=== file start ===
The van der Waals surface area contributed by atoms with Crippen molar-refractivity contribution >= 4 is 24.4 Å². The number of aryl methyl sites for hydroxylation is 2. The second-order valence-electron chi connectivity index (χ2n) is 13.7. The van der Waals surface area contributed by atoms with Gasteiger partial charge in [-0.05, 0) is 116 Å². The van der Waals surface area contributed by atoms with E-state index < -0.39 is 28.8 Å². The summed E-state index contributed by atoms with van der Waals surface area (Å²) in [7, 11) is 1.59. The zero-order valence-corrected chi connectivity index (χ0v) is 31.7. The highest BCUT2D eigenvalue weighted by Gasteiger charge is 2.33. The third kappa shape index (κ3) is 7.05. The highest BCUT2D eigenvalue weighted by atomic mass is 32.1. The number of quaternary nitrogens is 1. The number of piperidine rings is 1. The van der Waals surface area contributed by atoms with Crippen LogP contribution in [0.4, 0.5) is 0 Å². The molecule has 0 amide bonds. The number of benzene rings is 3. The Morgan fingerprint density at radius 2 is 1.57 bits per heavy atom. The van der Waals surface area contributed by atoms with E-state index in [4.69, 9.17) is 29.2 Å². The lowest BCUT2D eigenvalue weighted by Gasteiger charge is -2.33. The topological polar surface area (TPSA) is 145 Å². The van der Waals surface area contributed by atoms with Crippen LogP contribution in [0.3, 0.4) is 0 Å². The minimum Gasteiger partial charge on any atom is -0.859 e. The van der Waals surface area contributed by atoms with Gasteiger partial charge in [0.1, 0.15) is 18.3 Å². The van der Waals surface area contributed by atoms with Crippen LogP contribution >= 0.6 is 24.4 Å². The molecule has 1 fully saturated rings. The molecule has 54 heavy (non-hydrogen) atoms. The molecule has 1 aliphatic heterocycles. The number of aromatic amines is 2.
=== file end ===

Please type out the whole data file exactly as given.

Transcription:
The van der Waals surface area contributed by atoms with Crippen molar-refractivity contribution >= 4 is 24.4 Å². The number of aryl methyl sites for hydroxylation is 2. The second-order valence-electron chi connectivity index (χ2n) is 13.7. The van der Waals surface area contributed by atoms with Gasteiger partial charge in [-0.05, 0) is 116 Å². The van der Waals surface area contributed by atoms with E-state index < -0.39 is 28.8 Å². The summed E-state index contributed by atoms with van der Waals surface area (Å²) in [7, 11) is 1.59. The zero-order valence-corrected chi connectivity index (χ0v) is 31.7. The highest BCUT2D eigenvalue weighted by Gasteiger charge is 2.33. The third kappa shape index (κ3) is 7.05. The highest BCUT2D eigenvalue weighted by atomic mass is 32.1. The number of quaternary nitrogens is 1. The number of piperidine rings is 1. The van der Waals surface area contributed by atoms with Crippen LogP contribution in [0.4, 0.5) is 0 Å². The molecule has 0 amide bonds. The number of benzene rings is 3. The Morgan fingerprint density at radius 2 is 1.57 bits per heavy atom. The van der Waals surface area contributed by atoms with E-state index in [4.69, 9.17) is 29.2 Å². The lowest BCUT2D eigenvalue weighted by Gasteiger charge is -2.33. The topological polar surface area (TPSA) is 145 Å². The van der Waals surface area contributed by atoms with Crippen LogP contribution in [0.3, 0.4) is 0 Å². The minimum Gasteiger partial charge on any atom is -0.859 e. The van der Waals surface area contributed by atoms with Gasteiger partial charge in [0.1, 0.15) is 18.3 Å². The van der Waals surface area contributed by atoms with Crippen LogP contribution >= 0.6 is 24.4 Å². The molecule has 1 fully saturated rings. The molecule has 54 heavy (non-hydrogen) atoms. The molecule has 1 aliphatic heterocycles. The number of aromatic amines is 2.